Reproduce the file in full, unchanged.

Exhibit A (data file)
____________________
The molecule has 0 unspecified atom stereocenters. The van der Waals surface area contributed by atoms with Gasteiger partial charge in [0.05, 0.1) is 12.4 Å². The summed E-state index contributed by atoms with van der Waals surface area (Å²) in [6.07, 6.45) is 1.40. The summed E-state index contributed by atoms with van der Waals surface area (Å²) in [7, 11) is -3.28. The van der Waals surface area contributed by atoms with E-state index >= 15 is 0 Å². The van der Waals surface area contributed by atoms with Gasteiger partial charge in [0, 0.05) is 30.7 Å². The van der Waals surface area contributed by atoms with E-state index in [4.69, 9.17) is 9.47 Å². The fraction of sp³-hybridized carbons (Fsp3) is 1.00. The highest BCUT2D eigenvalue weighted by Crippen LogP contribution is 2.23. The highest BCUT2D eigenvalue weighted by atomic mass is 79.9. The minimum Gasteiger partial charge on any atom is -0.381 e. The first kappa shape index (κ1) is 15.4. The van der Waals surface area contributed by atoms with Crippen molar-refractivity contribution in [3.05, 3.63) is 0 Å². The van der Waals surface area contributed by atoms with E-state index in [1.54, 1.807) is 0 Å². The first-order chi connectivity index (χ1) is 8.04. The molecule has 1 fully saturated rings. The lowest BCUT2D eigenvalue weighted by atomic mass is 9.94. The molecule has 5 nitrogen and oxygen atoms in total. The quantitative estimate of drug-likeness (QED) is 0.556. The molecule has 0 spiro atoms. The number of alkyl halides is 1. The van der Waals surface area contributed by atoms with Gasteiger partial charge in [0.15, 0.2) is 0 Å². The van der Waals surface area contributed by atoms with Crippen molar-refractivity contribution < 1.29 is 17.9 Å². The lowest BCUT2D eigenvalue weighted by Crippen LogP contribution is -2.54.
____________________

The molecule has 0 unspecified atom stereocenters. The van der Waals surface area contributed by atoms with Gasteiger partial charge in [0.05, 0.1) is 12.4 Å². The summed E-state index contributed by atoms with van der Waals surface area (Å²) in [6.07, 6.45) is 1.40. The summed E-state index contributed by atoms with van der Waals surface area (Å²) in [7, 11) is -3.28. The van der Waals surface area contributed by atoms with E-state index >= 15 is 0 Å². The van der Waals surface area contributed by atoms with Gasteiger partial charge in [0, 0.05) is 30.7 Å². The van der Waals surface area contributed by atoms with E-state index in [4.69, 9.17) is 9.47 Å². The fraction of sp³-hybridized carbons (Fsp3) is 1.00. The highest BCUT2D eigenvalue weighted by Crippen LogP contribution is 2.23. The highest BCUT2D eigenvalue weighted by atomic mass is 79.9. The minimum Gasteiger partial charge on any atom is -0.381 e. The first kappa shape index (κ1) is 15.4. The van der Waals surface area contributed by atoms with Crippen molar-refractivity contribution in [3.05, 3.63) is 0 Å². The van der Waals surface area contributed by atoms with E-state index in [1.54, 1.807) is 0 Å². The first-order chi connectivity index (χ1) is 8.04. The molecule has 1 fully saturated rings. The lowest BCUT2D eigenvalue weighted by atomic mass is 9.94. The molecule has 5 nitrogen and oxygen atoms in total. The quantitative estimate of drug-likeness (QED) is 0.556. The molecule has 0 spiro atoms. The number of alkyl halides is 1. The van der Waals surface area contributed by atoms with Gasteiger partial charge in [0.15, 0.2) is 0 Å². The van der Waals surface area contributed by atoms with Crippen molar-refractivity contribution < 1.29 is 17.9 Å². The lowest BCUT2D eigenvalue weighted by Crippen LogP contribution is -2.54.